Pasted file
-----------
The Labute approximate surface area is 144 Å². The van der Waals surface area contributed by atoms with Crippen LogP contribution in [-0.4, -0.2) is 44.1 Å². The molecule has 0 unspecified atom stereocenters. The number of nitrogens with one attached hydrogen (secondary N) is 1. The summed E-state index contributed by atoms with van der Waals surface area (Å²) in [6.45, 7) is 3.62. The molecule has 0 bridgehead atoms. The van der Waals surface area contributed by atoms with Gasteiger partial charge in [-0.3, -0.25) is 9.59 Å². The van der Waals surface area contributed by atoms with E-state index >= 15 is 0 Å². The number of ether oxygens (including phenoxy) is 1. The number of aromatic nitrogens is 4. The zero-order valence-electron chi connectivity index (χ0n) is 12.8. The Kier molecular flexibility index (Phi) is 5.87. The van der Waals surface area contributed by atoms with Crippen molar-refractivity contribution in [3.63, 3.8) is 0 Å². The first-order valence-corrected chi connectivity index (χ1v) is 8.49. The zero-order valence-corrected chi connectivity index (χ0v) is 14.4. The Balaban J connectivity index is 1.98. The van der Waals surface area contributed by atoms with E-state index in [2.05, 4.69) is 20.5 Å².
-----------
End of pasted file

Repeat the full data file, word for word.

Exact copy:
The Labute approximate surface area is 144 Å². The van der Waals surface area contributed by atoms with Crippen LogP contribution in [-0.4, -0.2) is 44.1 Å². The molecule has 0 unspecified atom stereocenters. The number of nitrogens with one attached hydrogen (secondary N) is 1. The summed E-state index contributed by atoms with van der Waals surface area (Å²) in [6.45, 7) is 3.62. The molecule has 0 bridgehead atoms. The van der Waals surface area contributed by atoms with Gasteiger partial charge in [-0.3, -0.25) is 9.59 Å². The van der Waals surface area contributed by atoms with E-state index >= 15 is 0 Å². The number of ether oxygens (including phenoxy) is 1. The number of aromatic nitrogens is 4. The zero-order valence-electron chi connectivity index (χ0n) is 12.8. The Kier molecular flexibility index (Phi) is 5.87. The van der Waals surface area contributed by atoms with Crippen molar-refractivity contribution in [3.63, 3.8) is 0 Å². The first-order valence-corrected chi connectivity index (χ1v) is 8.49. The zero-order valence-corrected chi connectivity index (χ0v) is 14.4. The Balaban J connectivity index is 1.98. The van der Waals surface area contributed by atoms with E-state index in [2.05, 4.69) is 20.5 Å².